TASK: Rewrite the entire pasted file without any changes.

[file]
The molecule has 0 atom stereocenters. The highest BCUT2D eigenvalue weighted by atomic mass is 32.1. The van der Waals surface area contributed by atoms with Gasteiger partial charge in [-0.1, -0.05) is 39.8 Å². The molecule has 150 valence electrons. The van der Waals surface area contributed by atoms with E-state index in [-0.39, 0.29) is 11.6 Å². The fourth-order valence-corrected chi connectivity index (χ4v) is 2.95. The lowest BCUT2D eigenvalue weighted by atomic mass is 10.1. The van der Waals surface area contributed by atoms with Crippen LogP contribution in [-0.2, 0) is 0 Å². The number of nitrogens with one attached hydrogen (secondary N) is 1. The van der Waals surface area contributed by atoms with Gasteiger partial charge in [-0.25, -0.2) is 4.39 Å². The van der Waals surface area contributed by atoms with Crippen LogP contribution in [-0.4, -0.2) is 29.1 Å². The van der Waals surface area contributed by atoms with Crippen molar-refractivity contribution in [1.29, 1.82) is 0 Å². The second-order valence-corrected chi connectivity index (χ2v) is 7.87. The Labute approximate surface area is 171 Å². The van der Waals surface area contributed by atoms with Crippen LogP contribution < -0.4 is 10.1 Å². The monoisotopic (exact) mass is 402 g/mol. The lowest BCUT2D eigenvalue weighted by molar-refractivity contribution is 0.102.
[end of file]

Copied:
The molecule has 0 atom stereocenters. The highest BCUT2D eigenvalue weighted by atomic mass is 32.1. The van der Waals surface area contributed by atoms with Gasteiger partial charge in [-0.1, -0.05) is 39.8 Å². The molecule has 150 valence electrons. The van der Waals surface area contributed by atoms with E-state index in [-0.39, 0.29) is 11.6 Å². The fourth-order valence-corrected chi connectivity index (χ4v) is 2.95. The lowest BCUT2D eigenvalue weighted by atomic mass is 10.1. The van der Waals surface area contributed by atoms with Crippen LogP contribution in [-0.2, 0) is 0 Å². The number of nitrogens with one attached hydrogen (secondary N) is 1. The van der Waals surface area contributed by atoms with Gasteiger partial charge in [-0.25, -0.2) is 4.39 Å². The van der Waals surface area contributed by atoms with Crippen LogP contribution in [-0.4, -0.2) is 29.1 Å². The van der Waals surface area contributed by atoms with Crippen molar-refractivity contribution in [1.29, 1.82) is 0 Å². The second-order valence-corrected chi connectivity index (χ2v) is 7.87. The Labute approximate surface area is 171 Å². The van der Waals surface area contributed by atoms with Crippen LogP contribution < -0.4 is 10.1 Å². The monoisotopic (exact) mass is 402 g/mol. The lowest BCUT2D eigenvalue weighted by molar-refractivity contribution is 0.102.